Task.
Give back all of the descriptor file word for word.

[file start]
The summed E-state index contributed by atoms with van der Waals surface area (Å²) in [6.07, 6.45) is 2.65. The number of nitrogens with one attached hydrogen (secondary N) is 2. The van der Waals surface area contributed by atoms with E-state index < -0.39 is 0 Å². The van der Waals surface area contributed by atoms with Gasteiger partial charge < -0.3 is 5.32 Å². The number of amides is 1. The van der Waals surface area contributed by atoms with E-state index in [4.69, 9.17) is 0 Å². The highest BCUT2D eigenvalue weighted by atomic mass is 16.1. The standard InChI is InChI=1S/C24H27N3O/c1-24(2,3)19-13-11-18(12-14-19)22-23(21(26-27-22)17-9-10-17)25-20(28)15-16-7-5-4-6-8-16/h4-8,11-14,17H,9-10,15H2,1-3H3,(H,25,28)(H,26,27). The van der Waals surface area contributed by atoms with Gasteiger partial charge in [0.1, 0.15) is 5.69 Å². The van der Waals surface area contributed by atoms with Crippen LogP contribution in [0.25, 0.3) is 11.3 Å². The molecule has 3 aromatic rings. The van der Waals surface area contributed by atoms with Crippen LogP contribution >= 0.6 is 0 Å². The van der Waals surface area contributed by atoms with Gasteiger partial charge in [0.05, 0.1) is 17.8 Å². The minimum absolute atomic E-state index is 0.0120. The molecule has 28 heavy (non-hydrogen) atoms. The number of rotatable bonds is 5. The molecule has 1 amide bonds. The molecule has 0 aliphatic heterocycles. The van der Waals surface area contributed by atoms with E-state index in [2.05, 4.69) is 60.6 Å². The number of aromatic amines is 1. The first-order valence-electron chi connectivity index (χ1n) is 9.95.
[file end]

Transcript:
The summed E-state index contributed by atoms with van der Waals surface area (Å²) in [6.07, 6.45) is 2.65. The number of nitrogens with one attached hydrogen (secondary N) is 2. The van der Waals surface area contributed by atoms with E-state index < -0.39 is 0 Å². The van der Waals surface area contributed by atoms with Gasteiger partial charge < -0.3 is 5.32 Å². The number of amides is 1. The van der Waals surface area contributed by atoms with E-state index in [4.69, 9.17) is 0 Å². The highest BCUT2D eigenvalue weighted by atomic mass is 16.1. The standard InChI is InChI=1S/C24H27N3O/c1-24(2,3)19-13-11-18(12-14-19)22-23(21(26-27-22)17-9-10-17)25-20(28)15-16-7-5-4-6-8-16/h4-8,11-14,17H,9-10,15H2,1-3H3,(H,25,28)(H,26,27). The van der Waals surface area contributed by atoms with Gasteiger partial charge in [0.1, 0.15) is 5.69 Å². The van der Waals surface area contributed by atoms with Crippen LogP contribution in [0.25, 0.3) is 11.3 Å². The molecule has 3 aromatic rings. The van der Waals surface area contributed by atoms with Crippen LogP contribution >= 0.6 is 0 Å². The van der Waals surface area contributed by atoms with Gasteiger partial charge in [0.05, 0.1) is 17.8 Å². The minimum absolute atomic E-state index is 0.0120. The molecule has 28 heavy (non-hydrogen) atoms. The number of rotatable bonds is 5. The molecule has 1 amide bonds. The molecule has 0 aliphatic heterocycles. The van der Waals surface area contributed by atoms with E-state index in [2.05, 4.69) is 60.6 Å². The number of aromatic amines is 1. The first-order valence-electron chi connectivity index (χ1n) is 9.95.